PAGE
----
Originally released in 1957, Foggy Mountain Jamboree catches Flatt & Scruggs’ Foggy Mountain Boys in their prime. The personnel includes some of the most important first-generation bluegrass pickers: Josh Graves, Benny Martin, Paul Warren, Howdy Forrester, Everett Lilly, Curly Seckler, and Howard Watts. Earl Scruggs’ banjo, naturally, is front and center. And, in combination with Graves on dobro and a variety of fiddle players, the picking here (“Flint Hill Special”, “Earl’s Breakdown”, “Foggy Mountain Special”, “Randy Lynn Rag”) could hold its own against anything rock ‘n’ roll had to offer.
Lester Flatt was a solid rhythm guitar player, but his main instrument was, of course, his voice. He digs into “Some Old Day”, “Blue Ridge Cabin Home” and “Your Love Is Like A Flower” with convincing authority. Buoyed by the band’s four-part harmony, his earnest reading of “Pray For The Boys” (“When in prayer your head is bowed, mention those who’re out there now”) ought to sit well today, even with the pacifists among us.
Particularly impressive, too, is the number of classic songs Flatt & Scruggs wrote together, either under their own names, or — for publishing reasons — their wives’ maiden names: L. Certain and G. Stacey. They were responsible for ten of the original album’s twelve tracks, as well as one of the three bonus cuts here.
Foggy Mountain Gospel collects every sacred song Flatt & Scruggs recorded in their nineteen-year tenure with Columbia. Along with a slew of singles and portions of high-profile live performances at Vanderbilt University and Carnegie Hall, two albums, Songs Of Glory and When The Saints Go Marching In, are included in their entirety.
Once again, the supporting cast of Graves, Warren and Seckler is all over this project, with Jake Tullock frequently playing bass or providing baritone vocals. (Chet Atkins even sat in on rhythm guitar during one 1955 session.) While these 52 tracks were all recorded from 1951-66, there’s plenty of Scruggs’ fingerstyle guitar work that previously marked their Mercury recordings of the late 1940s. Graves’ versatile dobro work — giggling happily through “It Won’t Be Long”, weeping a mournful intro to “Give Me The Flowers While I’m Living” — is impressive throughout.
Songs about mother (“Give Mother My Crown”, “I Saw Mother With God Last Night”, “Mother Prays Loud In Her Sleep”) are second only to songs about heaven. The theology isn’t too complex. The prospect of eternal security is never really questioned (“Hallelujah I’m so glad I’m in the heavenly fold”), but there’s no guarantee everyone’s coming along: “If you don’t go, it won’t hinder me/I’m on my way, thank the Lord, I’m on my way.”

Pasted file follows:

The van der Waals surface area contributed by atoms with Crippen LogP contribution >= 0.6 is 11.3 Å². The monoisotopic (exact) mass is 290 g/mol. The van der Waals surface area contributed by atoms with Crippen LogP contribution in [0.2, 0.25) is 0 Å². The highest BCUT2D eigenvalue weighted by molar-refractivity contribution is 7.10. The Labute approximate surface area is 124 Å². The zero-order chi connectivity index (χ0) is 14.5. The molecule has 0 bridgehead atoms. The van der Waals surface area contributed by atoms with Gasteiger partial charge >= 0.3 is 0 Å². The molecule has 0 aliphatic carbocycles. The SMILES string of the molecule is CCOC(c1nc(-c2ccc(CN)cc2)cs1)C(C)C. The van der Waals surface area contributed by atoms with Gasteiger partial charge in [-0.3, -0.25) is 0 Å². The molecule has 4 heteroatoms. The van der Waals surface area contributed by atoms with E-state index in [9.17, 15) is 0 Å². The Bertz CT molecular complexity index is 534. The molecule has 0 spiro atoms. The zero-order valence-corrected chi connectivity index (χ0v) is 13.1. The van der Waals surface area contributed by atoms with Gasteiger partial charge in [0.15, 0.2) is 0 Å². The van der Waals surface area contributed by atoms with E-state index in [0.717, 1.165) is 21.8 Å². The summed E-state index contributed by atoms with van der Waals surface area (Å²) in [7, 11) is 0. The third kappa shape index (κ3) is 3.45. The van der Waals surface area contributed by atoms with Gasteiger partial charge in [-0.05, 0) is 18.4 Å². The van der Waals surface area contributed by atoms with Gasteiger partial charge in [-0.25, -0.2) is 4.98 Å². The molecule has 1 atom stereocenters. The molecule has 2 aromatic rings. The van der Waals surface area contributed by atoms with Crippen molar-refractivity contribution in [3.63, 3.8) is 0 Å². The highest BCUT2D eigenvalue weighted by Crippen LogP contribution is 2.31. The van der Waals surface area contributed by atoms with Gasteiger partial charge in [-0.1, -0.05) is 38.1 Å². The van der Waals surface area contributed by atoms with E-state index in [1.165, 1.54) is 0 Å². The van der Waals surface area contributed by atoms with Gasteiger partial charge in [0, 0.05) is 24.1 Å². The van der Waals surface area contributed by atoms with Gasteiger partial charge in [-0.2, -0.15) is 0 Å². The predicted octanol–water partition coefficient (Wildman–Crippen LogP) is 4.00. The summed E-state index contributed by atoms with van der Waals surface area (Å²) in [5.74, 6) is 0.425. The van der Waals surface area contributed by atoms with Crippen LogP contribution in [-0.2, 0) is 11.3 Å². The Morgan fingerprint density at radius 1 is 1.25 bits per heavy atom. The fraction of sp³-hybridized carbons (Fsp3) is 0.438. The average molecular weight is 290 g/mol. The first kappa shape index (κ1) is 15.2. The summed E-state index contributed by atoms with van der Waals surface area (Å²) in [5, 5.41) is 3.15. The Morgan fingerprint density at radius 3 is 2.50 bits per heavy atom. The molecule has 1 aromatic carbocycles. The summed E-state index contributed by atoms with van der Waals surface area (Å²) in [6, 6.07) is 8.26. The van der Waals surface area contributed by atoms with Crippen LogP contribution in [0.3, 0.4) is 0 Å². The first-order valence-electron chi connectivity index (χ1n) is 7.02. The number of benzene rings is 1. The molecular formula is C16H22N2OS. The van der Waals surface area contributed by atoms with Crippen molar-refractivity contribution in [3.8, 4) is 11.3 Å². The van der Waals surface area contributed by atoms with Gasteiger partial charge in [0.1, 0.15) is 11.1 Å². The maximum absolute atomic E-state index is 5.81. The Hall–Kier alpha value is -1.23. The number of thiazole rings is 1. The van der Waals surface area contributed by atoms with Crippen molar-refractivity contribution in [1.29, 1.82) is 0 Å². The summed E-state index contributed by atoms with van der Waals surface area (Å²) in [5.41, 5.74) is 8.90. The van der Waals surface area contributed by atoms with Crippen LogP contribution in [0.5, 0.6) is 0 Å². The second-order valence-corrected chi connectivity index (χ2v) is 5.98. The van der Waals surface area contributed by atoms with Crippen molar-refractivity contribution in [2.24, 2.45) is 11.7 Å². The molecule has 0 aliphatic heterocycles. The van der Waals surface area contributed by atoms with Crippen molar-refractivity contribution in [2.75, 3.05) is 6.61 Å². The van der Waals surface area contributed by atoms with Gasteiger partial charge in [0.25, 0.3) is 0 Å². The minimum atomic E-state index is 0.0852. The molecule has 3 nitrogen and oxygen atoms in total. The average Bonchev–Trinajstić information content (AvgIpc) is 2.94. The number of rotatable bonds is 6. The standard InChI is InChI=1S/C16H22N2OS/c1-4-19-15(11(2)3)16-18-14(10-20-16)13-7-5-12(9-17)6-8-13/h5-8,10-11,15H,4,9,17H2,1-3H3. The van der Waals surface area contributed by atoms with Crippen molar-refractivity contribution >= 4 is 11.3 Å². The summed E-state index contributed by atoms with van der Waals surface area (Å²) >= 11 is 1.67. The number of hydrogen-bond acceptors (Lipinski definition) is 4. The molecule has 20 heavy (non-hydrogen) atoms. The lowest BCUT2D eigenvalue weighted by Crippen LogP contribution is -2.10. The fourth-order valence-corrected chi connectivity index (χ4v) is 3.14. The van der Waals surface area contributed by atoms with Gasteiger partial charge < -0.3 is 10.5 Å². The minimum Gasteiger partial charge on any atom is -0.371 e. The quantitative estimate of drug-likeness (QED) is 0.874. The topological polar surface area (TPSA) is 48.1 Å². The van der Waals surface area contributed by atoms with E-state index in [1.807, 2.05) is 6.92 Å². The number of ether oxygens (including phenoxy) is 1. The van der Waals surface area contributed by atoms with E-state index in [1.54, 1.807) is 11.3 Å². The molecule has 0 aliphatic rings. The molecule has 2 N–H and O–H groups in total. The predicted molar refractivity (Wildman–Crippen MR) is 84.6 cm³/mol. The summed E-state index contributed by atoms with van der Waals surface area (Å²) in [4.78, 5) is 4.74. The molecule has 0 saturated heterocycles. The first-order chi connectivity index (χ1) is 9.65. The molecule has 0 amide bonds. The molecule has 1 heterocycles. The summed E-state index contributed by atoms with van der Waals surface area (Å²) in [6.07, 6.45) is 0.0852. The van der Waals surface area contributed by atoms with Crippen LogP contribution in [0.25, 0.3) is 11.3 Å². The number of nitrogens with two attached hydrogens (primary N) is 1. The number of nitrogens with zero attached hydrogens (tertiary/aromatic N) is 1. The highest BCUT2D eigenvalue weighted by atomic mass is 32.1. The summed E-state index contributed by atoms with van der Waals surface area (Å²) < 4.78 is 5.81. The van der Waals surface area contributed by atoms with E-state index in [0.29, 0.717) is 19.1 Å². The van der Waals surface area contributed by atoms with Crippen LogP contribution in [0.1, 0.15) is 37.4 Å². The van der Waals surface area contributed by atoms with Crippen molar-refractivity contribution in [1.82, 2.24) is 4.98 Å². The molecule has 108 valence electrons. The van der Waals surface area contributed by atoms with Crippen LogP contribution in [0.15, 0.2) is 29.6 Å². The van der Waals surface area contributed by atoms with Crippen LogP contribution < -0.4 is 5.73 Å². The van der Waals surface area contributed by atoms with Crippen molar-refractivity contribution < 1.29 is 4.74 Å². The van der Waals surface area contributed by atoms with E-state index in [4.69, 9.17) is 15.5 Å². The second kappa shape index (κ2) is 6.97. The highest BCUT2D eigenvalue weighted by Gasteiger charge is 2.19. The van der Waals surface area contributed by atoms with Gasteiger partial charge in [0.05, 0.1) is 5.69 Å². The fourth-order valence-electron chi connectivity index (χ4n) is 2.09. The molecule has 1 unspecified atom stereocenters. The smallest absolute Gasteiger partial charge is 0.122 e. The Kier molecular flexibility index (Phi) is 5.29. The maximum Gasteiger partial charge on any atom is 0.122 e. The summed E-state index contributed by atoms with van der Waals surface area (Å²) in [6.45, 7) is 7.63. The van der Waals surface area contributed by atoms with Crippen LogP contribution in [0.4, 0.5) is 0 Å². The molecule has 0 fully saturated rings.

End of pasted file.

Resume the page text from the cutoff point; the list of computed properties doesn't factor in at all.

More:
I Saw The Light With Some Help From My Friends, like its reissued companions, seems important enough; it’s just not terribly interesting. Essentially an album by the Earl Scruggs Revue — though, strictly speaking, not billed as such — this project finds Scruggs performing with his sons Greg, Randy and Steve after his split with Flatt in 1969. Scruggs, in his mid-40s at the time, was hardly old; but in the minds of many, his music was. And this album was aimed at a younger, hipper segment of the population.
The concept, suggested by the title’s sly nod to both Hank Williams and the Beatles, was straightforward enough: Put traditional musicians and hippies in the same room and see what happens. John Hartford, among others, had already set the bar quite high with Aereo-Plain, which included three artists — Vassar Clements, Norman Blake and Randy Scruggs — who also appear on I Saw The Light. And these recordings were made in the summer of 1971, when Scruggs was also recording with the Nitty Gritty Dirt Band for their seminal Will The Circle Be Unbroken? album. But where the NGDB chose to immerse themselves in traditional country music, Scruggs’ talents were effectively swallowed up by the electric sounds of folk-rock.
So we have the Earl Scruggs Revue backing Arlo Guthrie on “The Banks Of The Ohio”. Linda Ronstadt fares much better on Merle Haggard’s “Silver Wings”, and she and Tracy Nelson do a nice turn on Utah Phillips’ “Rock Salt And Nails”. Gary Scruggs, never a very convincing vocalist, tackles Leon Russell’s “Lonesome And A Long Way From Home” and Delaney Bramlett’s “Never Ending Song Of Love”. Even the Dirt Band are on board, though better versions of three songs included here — two written by former Monkee Mike Nesmith — had appeared on their album Uncle Charlie And His Dog Teddy in 1970.
Sadly, Scruggs’ banjo is relegated to a minor role; his licks here could have been played just as convincingly by any banjo player from that time period. The same can’t be said of Vassar Clements, whose soaring, jazz-inflected fiddle lifts this album.